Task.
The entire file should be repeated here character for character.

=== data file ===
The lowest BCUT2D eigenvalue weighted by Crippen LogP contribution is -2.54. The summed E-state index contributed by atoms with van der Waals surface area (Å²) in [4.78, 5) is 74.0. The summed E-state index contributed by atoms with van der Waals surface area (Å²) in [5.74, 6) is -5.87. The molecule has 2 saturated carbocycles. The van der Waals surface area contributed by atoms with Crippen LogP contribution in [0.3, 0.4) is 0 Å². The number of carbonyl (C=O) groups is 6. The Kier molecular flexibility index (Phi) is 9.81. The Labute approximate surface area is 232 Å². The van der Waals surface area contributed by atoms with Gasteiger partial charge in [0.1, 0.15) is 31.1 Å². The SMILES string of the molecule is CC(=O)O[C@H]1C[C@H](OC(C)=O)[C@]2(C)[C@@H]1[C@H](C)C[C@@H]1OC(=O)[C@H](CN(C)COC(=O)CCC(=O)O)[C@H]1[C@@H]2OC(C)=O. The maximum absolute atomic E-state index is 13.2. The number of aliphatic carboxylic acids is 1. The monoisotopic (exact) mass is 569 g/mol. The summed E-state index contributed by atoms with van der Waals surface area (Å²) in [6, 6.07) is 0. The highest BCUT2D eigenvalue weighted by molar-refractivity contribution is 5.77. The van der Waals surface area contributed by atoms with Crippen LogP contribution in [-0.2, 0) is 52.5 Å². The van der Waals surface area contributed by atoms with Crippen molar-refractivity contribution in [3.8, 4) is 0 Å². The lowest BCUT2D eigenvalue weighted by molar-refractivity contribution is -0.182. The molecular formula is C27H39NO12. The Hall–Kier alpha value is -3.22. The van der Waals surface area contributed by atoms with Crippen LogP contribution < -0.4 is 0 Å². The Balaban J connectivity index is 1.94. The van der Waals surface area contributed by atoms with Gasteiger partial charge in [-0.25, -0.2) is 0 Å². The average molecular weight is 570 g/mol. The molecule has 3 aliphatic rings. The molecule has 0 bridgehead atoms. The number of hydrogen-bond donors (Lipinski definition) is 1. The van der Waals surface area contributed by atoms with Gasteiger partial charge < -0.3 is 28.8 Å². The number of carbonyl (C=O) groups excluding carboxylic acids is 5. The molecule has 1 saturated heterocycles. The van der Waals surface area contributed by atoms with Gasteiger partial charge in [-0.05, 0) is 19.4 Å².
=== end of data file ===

The lowest BCUT2D eigenvalue weighted by Crippen LogP contribution is -2.54. The summed E-state index contributed by atoms with van der Waals surface area (Å²) in [4.78, 5) is 74.0. The summed E-state index contributed by atoms with van der Waals surface area (Å²) in [5.74, 6) is -5.87. The molecule has 2 saturated carbocycles. The van der Waals surface area contributed by atoms with Crippen LogP contribution in [0.3, 0.4) is 0 Å². The number of carbonyl (C=O) groups is 6. The Kier molecular flexibility index (Phi) is 9.81. The Labute approximate surface area is 232 Å². The van der Waals surface area contributed by atoms with Gasteiger partial charge in [0.1, 0.15) is 31.1 Å². The SMILES string of the molecule is CC(=O)O[C@H]1C[C@H](OC(C)=O)[C@]2(C)[C@@H]1[C@H](C)C[C@@H]1OC(=O)[C@H](CN(C)COC(=O)CCC(=O)O)[C@H]1[C@@H]2OC(C)=O. The maximum absolute atomic E-state index is 13.2. The number of aliphatic carboxylic acids is 1. The monoisotopic (exact) mass is 569 g/mol. The summed E-state index contributed by atoms with van der Waals surface area (Å²) in [6, 6.07) is 0. The highest BCUT2D eigenvalue weighted by molar-refractivity contribution is 5.77. The van der Waals surface area contributed by atoms with Crippen LogP contribution in [-0.2, 0) is 52.5 Å². The van der Waals surface area contributed by atoms with Crippen molar-refractivity contribution in [3.8, 4) is 0 Å². The lowest BCUT2D eigenvalue weighted by molar-refractivity contribution is -0.182. The molecular formula is C27H39NO12. The Hall–Kier alpha value is -3.22. The van der Waals surface area contributed by atoms with Crippen LogP contribution < -0.4 is 0 Å². The Balaban J connectivity index is 1.94. The van der Waals surface area contributed by atoms with Gasteiger partial charge in [-0.25, -0.2) is 0 Å². The average molecular weight is 570 g/mol. The molecule has 3 aliphatic rings. The molecule has 0 bridgehead atoms. The number of hydrogen-bond donors (Lipinski definition) is 1. The van der Waals surface area contributed by atoms with Gasteiger partial charge < -0.3 is 28.8 Å². The number of carbonyl (C=O) groups excluding carboxylic acids is 5. The molecule has 1 saturated heterocycles. The van der Waals surface area contributed by atoms with Gasteiger partial charge in [-0.05, 0) is 19.4 Å².